On September 9th I'll be signing copies of the Cul de Sac Golden Treasury at Politics & Prose along with the wonderful Keith Knight, who'll be signing The Knight Life: Chivalry Ain't Dead. For a small fee, we'll switch over and sign each other's book instead. There may be a talky thing beforehand, which I'll let Keith handle as he's vastly more entertaining than I am. More details here.
Wednesday, August 18, 2010
Petey's world is suddenly larger and more populous than he's entirely comfortable with. But then, Petey's comfort zone is somewhat smaller than his own actual physical size, so it's easy to get him outside of it. There: that's what we've learned today. But we knew it already, so we may have wasted a day.
If I was home and had access to some older drawings I'd make this post be about paintings in cartoons, in this case their use as indicators of space. You'll note the two framed pictures of something in the background of panels one and two. They're both used as a simple way of identifying a flat interior wall and marking the depth of the set in this scene. See, for better example, the masterful Wiley's signature black-matted art hung so adroitly all over Non Sequitur.
I get antsy drawing backgrounds; too much is confusing and too little looks lame. And interiors are harder than exteriors. It's easy to draw a patch of grass or a stray tree branch, but drawing a room? You draw a lamp and you have to put it on a table and suddenly you're drawing the carpet too and it's getting busy. But if you keep it simple and go with a blank wall or a strip of floor molding it's easy; for a strip featuring small kids I draw that all the time, usually with a nicely space-defining expanse of tile or wood panel floor. And a note to future researchers, please notice that when drawing a lower wall, as often as I can I put in an electrical outlet, both as a way of identifying that blank area as a wall and of introducing a potential hazard. So, there: that's what we really learned today.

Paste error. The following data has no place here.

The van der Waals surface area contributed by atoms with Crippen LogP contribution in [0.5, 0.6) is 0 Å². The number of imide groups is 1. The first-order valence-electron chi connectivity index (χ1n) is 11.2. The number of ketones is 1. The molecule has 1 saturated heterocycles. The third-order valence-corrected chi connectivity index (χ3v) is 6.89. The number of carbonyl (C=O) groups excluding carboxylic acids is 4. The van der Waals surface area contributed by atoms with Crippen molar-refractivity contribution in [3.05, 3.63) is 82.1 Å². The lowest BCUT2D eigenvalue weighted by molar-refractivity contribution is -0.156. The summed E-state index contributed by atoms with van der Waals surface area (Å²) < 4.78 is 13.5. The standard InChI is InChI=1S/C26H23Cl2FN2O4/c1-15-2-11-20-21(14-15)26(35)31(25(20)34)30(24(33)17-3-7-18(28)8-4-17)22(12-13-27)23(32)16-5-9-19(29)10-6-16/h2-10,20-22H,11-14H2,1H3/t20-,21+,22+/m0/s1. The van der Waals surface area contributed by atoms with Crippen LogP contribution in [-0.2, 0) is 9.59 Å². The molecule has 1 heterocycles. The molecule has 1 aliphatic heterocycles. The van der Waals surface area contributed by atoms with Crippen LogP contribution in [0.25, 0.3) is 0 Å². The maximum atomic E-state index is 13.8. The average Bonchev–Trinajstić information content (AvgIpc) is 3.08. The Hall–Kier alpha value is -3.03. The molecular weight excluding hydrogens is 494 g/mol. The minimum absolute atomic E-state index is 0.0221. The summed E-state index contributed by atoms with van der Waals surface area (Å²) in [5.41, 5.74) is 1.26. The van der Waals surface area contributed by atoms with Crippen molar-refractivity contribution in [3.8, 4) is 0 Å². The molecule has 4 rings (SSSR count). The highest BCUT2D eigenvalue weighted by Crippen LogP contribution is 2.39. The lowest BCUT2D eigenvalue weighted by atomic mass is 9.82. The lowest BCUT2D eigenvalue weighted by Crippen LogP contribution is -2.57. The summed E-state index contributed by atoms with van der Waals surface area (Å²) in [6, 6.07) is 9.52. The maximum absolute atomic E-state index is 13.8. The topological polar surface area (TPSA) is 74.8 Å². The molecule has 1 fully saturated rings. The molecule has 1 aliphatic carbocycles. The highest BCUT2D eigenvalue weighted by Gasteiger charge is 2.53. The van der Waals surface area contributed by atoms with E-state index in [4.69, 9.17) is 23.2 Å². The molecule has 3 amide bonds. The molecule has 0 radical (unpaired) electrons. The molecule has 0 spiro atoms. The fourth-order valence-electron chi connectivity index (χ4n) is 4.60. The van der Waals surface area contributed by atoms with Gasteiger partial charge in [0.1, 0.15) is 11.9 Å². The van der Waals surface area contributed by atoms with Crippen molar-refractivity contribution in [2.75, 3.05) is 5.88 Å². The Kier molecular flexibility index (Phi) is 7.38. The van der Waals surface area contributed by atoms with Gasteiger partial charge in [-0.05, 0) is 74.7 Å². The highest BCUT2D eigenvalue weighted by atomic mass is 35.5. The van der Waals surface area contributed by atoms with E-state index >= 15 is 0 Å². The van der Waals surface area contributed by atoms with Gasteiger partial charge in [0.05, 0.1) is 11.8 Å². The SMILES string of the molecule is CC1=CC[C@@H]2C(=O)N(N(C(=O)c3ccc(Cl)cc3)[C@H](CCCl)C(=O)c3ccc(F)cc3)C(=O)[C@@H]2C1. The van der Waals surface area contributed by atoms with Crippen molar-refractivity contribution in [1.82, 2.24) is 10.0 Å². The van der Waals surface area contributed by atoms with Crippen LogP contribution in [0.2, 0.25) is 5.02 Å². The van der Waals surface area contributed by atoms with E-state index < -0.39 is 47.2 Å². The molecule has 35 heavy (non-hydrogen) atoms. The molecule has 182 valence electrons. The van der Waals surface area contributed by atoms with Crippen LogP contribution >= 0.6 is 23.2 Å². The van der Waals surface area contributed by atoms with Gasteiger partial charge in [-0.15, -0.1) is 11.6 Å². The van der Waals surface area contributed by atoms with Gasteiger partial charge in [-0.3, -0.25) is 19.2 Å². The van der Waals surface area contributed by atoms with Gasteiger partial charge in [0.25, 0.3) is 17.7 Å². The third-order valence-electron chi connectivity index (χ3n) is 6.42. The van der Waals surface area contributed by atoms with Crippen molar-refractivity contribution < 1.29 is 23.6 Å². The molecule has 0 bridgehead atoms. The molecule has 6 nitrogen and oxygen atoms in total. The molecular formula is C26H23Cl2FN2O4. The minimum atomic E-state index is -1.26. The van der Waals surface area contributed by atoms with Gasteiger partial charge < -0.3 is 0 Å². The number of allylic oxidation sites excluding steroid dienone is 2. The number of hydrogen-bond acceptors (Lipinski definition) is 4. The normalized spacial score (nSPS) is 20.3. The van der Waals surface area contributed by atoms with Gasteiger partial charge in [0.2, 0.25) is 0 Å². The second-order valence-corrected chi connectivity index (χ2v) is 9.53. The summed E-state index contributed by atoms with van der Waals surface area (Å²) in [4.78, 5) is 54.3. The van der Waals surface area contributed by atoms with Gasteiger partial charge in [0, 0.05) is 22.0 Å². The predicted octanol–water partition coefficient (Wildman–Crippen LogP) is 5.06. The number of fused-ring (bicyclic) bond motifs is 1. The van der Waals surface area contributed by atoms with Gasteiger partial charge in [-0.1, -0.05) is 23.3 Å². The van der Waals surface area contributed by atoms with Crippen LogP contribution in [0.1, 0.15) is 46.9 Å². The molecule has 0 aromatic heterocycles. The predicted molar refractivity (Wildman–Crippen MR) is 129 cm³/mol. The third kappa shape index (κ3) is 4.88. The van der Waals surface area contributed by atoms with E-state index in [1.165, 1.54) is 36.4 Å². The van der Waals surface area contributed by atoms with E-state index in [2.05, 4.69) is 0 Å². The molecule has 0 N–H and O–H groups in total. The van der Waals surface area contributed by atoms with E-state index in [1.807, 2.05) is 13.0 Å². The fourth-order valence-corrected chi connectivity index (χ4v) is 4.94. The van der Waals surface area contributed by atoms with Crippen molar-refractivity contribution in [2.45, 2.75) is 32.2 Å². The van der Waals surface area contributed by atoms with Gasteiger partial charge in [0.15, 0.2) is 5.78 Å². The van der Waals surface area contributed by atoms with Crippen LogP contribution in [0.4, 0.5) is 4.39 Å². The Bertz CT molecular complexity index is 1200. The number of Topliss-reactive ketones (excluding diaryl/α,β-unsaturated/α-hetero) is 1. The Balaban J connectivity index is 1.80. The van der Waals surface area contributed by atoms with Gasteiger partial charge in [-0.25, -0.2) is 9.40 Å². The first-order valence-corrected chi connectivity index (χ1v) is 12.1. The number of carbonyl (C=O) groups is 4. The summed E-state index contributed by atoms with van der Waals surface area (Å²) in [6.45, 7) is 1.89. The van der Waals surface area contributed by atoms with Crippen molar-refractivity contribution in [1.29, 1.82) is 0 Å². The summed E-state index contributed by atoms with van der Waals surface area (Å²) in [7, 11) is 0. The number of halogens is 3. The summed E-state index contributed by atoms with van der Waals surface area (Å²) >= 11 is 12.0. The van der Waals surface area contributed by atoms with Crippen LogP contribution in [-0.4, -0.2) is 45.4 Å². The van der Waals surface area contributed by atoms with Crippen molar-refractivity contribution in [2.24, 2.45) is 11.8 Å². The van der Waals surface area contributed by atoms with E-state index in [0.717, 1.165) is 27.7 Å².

Tuesday, August 17, 2010
Alice the family spokesman goes off-topic, releases too much info, is recalled for consultations by higher-ups. The idea of doing this as a press conference came to me when I realized that the Petey-Andre Playdate would be funnier off-stage, a clever cover-up for the fact I couldn't think of much for them to do that was funny. In this strip I like the crosshatching in panel two and the stray corn-popper in panel one. I regret not squeezing that popper into panel three.
And now an update from a previous post. I mentioned a scene in the movie Gregory's Girl and wondered if I remembered it correctly. Dan Halbert kindly sent me a screenshot and a fuller description.
Dan writes, "Gregory leaves for school (late). As he goes out his front door there's a mass of small children, and he has to step through them as he goes down the walk (and encounters more on small moving vehicles). One is also in a small tree. A short time later he is almost hit by the student driver his father in instructing." Thanks, Dan! My readers are the awesomest! They can screenshot rings around the readers of most blogs!
Monday, August 16, 2010
So it looks like we've got a theme this week: Alice the Media Mouthpiece. Which seems to make sense, as Alice, in her natural state as an attention hound, would gladly exploit Petey's meager adventures if it'd bring her an audience. As in yesterday's strip, the fun in this was mimicking the language of the press secretary. The second panel as originally written had Alice giving out a thicker chunk of boilerplate, something like, "We currently await confirmation blah blah hopeful of a positive response in this matter blah blah something." I forget how it went (I shouldn't be so quick in tossing out roughs) but you get the idea. It was too much and it got expunged.